We live in a world characterized by unprecedented technological hyper-connectivity, and, as an intrinsic part of this, the Internet of Things (IoT) is an indisputable, irreversible convergence of the physical and digital worlds. The line between the two worlds is becoming increasingly fuzzy. The interconnection of billions of intelligent machines, operating systems, devices and sensors generates and receives an extraordinary quantity of information, with a direct impact on the structure of social spaces, interpersonal relationships and business models.

Microsoft recently announced a $5 billion investment in IoT over the next four years to offer its customers the tools to transform and innovate their own companies using interconnected solutions. Microsoft is just one of the thousands of visionary companies adapting and innovating in the face of this inevitable reality. To the extent that companies—regardless of size or industry—are able to assess, anticipate and prospect the risks emerging from this technological transformation, not only will they have greater control over decision-making regarding business security, continuity and sustainability, but this will also lead to greater innovations, increased returns and new commercial opportunities.

Latin American companies’ lack of awareness regarding the complex risks arising from being part of an IoT system is alarming

Marsh’s most recent 2018 Communications, Media, and Technology Risk Study (CMT) reveals fascinating results in risk assessment and the identification of IoT opportunities. For example:

  • There will be 30 billion IoT devices connected on average by 2030, and the number could grow to over 100 trillion devices by 2050.
  • 65% of respondent companies considered IoT to be a great opportunity in the short term (3-5 years), and 50% said that their organization has already created or provides products and services for IoT devices.
  • 52% of risk professionals said they did not know whether the IoT products and services offered by their company were used by other companies.

The last percentage is particularly disturbing, as it shows companies’ lack of awareness of the full risks’ spectrum that come with being part of an IoT system, highlighting companies’ ignorance of the financial losses in this area.

Almost 75% of survey respondents indicated their companies considered risk professionals to be key partners for innovation. Although that percentage is encouraging for risk management experts, we should not overlook the huge challenges of increasing our importance in the dynamic, evolving, disruptive world of technology. In other words, if we are to exercise a direct influence on companies’ strategic decisions, we must reiterate and prove our expertise to lead discussions on how these technologies will affect our companies’ risk profiles and commercial strategies. And if we hone in on Latin America, there are clear areas to work on.

  • 74% of respondents in Latin America—versus 60% on a global level—indicated they needed more human talent with expertise in cybersecurity to manage and analyze the gigantic quantities of data generated by IoT solutions.
  • 34% of respondents in Latin America did not have the necessary technical skills to guarantee the success of their IoT projects.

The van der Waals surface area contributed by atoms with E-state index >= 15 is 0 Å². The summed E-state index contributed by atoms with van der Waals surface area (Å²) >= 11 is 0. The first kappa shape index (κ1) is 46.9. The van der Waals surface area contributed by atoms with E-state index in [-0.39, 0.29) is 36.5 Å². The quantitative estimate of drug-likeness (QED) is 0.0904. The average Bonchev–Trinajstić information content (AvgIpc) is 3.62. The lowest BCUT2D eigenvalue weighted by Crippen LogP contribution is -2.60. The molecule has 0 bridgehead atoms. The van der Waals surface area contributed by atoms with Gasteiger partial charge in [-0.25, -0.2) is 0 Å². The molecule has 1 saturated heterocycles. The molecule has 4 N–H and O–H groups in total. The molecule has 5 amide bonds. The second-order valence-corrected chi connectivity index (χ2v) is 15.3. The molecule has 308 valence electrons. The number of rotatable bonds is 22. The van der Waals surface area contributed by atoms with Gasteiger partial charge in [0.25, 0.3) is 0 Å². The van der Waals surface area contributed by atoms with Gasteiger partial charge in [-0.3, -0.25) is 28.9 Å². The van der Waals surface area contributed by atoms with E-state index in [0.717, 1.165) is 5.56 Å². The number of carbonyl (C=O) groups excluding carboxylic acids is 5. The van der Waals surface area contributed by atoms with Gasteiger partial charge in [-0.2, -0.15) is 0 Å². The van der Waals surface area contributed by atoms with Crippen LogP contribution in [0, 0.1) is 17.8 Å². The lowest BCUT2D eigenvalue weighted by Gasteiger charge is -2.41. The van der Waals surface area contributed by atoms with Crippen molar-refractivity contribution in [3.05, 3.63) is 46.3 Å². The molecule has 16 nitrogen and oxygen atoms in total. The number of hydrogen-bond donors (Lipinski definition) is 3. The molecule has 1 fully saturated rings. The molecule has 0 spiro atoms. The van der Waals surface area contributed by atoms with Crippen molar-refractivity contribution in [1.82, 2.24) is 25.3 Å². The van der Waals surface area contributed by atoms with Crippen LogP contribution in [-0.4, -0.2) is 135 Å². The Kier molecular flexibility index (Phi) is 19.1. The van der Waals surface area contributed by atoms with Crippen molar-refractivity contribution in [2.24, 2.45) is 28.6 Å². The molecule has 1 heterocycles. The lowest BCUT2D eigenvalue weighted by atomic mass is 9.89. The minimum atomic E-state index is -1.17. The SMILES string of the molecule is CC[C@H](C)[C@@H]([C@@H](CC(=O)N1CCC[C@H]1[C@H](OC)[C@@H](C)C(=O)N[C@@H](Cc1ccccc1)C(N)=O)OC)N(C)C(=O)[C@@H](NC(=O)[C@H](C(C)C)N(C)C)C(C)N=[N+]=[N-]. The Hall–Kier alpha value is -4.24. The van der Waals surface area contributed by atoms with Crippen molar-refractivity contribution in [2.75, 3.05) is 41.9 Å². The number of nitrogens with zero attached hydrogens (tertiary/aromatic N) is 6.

When compared to other markets, we in Latin America are at a disvantage when it comes to managing emerging risks, and even more in CTM risks

These figures are revealing, but unfortunately not surprising. When compared to other markets, we in Latin America are at a disvantage when it comes to managing emerging risks, and even more in CTM risks. The reasons for this regional lag fall outside the confines of this article. However, the most recent Benchmark of Risk Management summarizes the three main challenges to an effective, strategic implementation of risk management in Latin America: (1) Organizational culture and values (51%); (2) Its perception as a compliance, not strategy, issue (46%); and (3) The lack of key knowledge regarding its importance and the value it brings (46%).

Faced with this regional landscape, what must risk specialists do to lead change and exert a direct influence on strategic decisions in companies?

  • Conduct ongoing training, local market research and comparative studies to position ourselves as leaders on the subject. As the saying goes, the truly transformative changes come from within. We will thus be able to implement measuring and prospecting tools strategically and efficiently and, above all, customize solutions to suit each client’s needs.
  • Latin American companies’ lack of awareness regarding the complex risks arising from being part of an IoT system is alarming, especially when coupled with their ignorance of how to manage and analyze the overwhelming quantity of data IoT solutions generate. The latter, in addition to the lack of up-to-date IT infrastructure, is even more worrisome when companies in the region have a shortage of human talent trained in cybersecurity, technological transformation and data science and analysis. Our role, therefore, is to insist on the importance of risk management as an integral, decisive process in all areas of the company.

Latin American companies’ lack of awareness regarding the complex risks arising from being part of an IoT system is alarming

Finally, it is essential to design an action plan that includes the incorporation of risk management experts in key areas of the business model, such as the management board, product development, integration of risk solutions in product and service offerings, attracting and training of human talent and promoting investment in risk mitigation technologies or applications.

The key is to insist on risk management as a strategic issue, proving its worth through its applicability in the company’s organizational chart and, naturally, defining opportunities for growth and innovation.